"The reason the deficit has been coming down is because we are in the sweet spot, if you will, of the economy. We are growing. Interest rates are very affordable. And that's helped particularly tax revenue grow tremendously for the federal government.
"So I think as long as the economy grows, the deficit is going to remain low," he concludes. "But look out: Next time we have a slowdown or a recession we'll likely see the deficit rise again."
August 03, 2007
Why car parts in North Carolina?
Vehicle parts manufacturing is a major industry in our state, but it hasn't always been that way. N.C. State University economist Mike Walden explains what changes have made our state attractive to the industry.
"First of all North Carolina has long been an attractive state for manufacturers of any kind. We have very high labor productivity rates –- that is, what our workers produce compared to what they get paid -- and that's very much valued by manufacturing," explains Dr. Walden, a North Carolina Cooperative Extension specialist. "But I think there are several specific factors that have made us attractive for car parts:
"First of all, much of that industry has migrated south, away from the Midwest, to take advantage of, again, lower labor costs and accessibility to the growing population in the South -- and of course North Carolina is part of the South," he says.
"Secondly, North Carolina is close to several vehicle assembly plants. We don't have any of those yet, but there are vehicle assembly plants in states like South Carolina, Tennessee and even Alabama," Walden adds. "And usually manufacturers want the parts factory to be no more than a day's drive from the assembly factory. So that puts us in a good position there.
"And then lastly," he concludes, "if special training is needed to attract, for example, a parts factory here, our community colleges in North Carolina have an excellent reputation of providing that kind of specialized training."
August 02, 2007
When people consider new jobs, they naturally ask about the pay, and they also want to know about the benefits. N.C. State University's Mike Walden says that the value of these benefits is rising.
"The benefits component of what we in essence get paid has been rising. And so it is important for, I think, workers to know what are these benefits and how they are changing," says Dr. Walden, a professor of agricultural and resource economics. "Actually the largest component -- the single largest component -- of worker benefits are employer contributions to Social Security and Medicare. They make up over a quarter -– exactly 27 percent -- of all company or all job benefits.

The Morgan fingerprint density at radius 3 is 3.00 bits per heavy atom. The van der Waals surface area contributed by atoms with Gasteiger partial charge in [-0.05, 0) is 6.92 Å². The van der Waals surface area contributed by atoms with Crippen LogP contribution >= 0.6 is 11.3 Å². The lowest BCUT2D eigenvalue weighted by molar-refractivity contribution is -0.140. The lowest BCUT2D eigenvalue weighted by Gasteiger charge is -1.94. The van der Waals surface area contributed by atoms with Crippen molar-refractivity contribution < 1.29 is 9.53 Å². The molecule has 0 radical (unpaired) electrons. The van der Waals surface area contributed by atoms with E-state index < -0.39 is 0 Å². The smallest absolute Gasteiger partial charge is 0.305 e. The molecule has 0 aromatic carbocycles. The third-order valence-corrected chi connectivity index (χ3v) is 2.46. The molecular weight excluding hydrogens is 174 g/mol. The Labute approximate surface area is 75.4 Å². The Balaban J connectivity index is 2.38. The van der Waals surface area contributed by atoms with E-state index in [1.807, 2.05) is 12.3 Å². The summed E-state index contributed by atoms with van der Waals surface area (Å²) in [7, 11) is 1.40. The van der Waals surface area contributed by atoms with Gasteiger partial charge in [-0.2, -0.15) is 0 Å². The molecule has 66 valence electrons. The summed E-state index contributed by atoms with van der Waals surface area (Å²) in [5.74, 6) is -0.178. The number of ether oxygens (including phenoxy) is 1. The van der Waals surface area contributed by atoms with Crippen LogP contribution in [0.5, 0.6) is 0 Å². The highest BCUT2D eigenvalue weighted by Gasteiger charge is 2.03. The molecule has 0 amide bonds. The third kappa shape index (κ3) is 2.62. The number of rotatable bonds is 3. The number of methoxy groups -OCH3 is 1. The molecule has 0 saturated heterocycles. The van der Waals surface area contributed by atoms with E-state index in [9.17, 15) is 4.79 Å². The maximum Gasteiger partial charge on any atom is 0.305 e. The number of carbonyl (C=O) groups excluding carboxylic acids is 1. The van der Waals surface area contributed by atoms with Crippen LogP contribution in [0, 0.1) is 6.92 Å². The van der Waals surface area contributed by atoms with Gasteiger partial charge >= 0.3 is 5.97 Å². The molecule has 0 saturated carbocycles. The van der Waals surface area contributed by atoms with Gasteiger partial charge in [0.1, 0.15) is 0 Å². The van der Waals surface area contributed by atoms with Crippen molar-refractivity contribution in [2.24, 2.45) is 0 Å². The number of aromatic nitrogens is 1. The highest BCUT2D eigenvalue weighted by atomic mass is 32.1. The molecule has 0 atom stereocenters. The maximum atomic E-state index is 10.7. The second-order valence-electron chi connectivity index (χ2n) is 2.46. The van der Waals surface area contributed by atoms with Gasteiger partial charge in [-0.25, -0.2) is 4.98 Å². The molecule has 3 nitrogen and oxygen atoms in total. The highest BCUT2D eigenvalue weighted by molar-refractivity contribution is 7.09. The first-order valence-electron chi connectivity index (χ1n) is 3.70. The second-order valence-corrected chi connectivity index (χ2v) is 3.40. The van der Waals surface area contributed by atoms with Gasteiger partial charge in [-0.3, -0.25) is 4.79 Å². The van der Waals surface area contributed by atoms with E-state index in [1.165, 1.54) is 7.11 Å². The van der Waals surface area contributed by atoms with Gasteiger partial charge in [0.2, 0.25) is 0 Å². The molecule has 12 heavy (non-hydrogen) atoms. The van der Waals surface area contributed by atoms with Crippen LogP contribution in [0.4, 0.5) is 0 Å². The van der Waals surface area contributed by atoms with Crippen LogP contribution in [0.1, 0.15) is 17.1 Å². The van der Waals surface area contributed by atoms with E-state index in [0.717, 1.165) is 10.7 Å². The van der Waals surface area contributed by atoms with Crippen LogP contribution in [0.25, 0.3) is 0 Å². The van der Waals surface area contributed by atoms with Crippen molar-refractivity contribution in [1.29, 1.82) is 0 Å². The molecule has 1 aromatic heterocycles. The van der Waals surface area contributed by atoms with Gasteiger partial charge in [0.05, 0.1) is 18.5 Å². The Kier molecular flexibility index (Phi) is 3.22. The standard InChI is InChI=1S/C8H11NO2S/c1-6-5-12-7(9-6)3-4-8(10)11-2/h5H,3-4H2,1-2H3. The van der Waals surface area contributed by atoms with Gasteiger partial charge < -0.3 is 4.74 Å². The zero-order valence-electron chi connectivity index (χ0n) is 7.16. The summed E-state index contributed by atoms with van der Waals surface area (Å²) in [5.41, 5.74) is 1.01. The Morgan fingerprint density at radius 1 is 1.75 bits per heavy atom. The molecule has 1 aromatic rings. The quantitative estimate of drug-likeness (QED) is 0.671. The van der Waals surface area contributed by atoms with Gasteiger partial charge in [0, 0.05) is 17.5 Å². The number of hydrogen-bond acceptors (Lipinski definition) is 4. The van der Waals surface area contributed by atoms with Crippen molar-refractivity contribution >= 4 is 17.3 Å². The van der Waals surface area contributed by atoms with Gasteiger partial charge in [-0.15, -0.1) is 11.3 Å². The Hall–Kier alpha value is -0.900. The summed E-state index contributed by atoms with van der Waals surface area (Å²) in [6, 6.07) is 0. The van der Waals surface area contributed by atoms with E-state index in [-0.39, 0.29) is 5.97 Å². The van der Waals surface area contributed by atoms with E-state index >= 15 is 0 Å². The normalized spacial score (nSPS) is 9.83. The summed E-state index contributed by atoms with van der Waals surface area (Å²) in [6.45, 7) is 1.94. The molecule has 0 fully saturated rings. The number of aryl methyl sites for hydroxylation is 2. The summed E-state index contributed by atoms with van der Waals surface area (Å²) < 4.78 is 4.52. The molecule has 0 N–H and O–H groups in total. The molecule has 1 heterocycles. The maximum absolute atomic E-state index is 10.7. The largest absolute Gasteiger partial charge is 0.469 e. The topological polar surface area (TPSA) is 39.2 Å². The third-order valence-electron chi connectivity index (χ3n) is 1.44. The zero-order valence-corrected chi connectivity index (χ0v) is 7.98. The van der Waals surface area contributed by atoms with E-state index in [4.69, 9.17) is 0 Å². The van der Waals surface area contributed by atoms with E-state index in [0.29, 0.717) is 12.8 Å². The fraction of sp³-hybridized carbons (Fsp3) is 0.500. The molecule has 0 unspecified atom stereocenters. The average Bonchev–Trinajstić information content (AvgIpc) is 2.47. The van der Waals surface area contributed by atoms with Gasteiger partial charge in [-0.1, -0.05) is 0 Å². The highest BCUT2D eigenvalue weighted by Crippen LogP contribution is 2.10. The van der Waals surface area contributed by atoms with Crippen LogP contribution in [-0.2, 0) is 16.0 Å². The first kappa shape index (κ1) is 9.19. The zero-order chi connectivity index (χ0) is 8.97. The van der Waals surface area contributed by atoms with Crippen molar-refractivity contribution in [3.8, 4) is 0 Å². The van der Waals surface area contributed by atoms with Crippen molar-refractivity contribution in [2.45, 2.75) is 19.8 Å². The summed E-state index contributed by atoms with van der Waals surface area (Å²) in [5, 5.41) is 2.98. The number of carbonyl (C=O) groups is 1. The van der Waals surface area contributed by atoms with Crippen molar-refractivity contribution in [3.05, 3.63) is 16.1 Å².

"Next in line comes health insurance at 26 percent, and indeed this component has been rising quite a lot.
"Third in line comes probably the benefit that most of us most think about -- and perhaps many people ask about -- when they are considering a job, and that is vacation leave. Vacation leave accounts now for about 23 percent of all worker benefits," Walden adds.
"And then finally, coming in at the rear but still important, [are] the contributions that companies make to the worker’s retirement. That accounts for 14 percent.
"And, again, this is all important because company benefits -- worker benefits -- have actually been rising faster than salaries, and so when a worker looks at a job they need to account not only for those salaries and wages they earn but also the value of the benefits."
August 01, 2007
Some NC farmers grow more tobacco
Recent reports indicated that more tobacco is being raised in some North Carolina counties, particularly those along I-95. While this might come as a surprise because of the reduced incidence of smoking in the U.S. and the dismantling of the tobacco support program, an economist predicted it two decades ago.
Dr. Mike Walden, an economist with North Carolina Cooperative Extension at N.C. State University, said one of his colleagues predicted the increase 20 years ago when he looked at the impact of dismantling the tobacco price support program.
He "predicted that more tobacco could actually be grown in North Carolina when that program was dismantled. And here is the reason: North Carolina has some of the best physical characteristics for growing what's called flue-cured tobacco. The tobacco program, though, specified where that tobacco could be grown, and you couldn't easily move production around within a county or even within a state," Walden explains. "Now that that program is gone and anyone really can grow tobacco, what's happened is some of that production has migrated to North Carolina because we are very well-suited for growing tobacco. We are one of the best regions in the country for growing this type of tobacco.
"So really this should not have been surprising," Walden concludes, "and I think what it is saying is that tobacco can still be a money maker if you have the right conditions, and we do in many places in North Carolina. One trend, though, is that we've seen tobacco farms become much larger than in the past."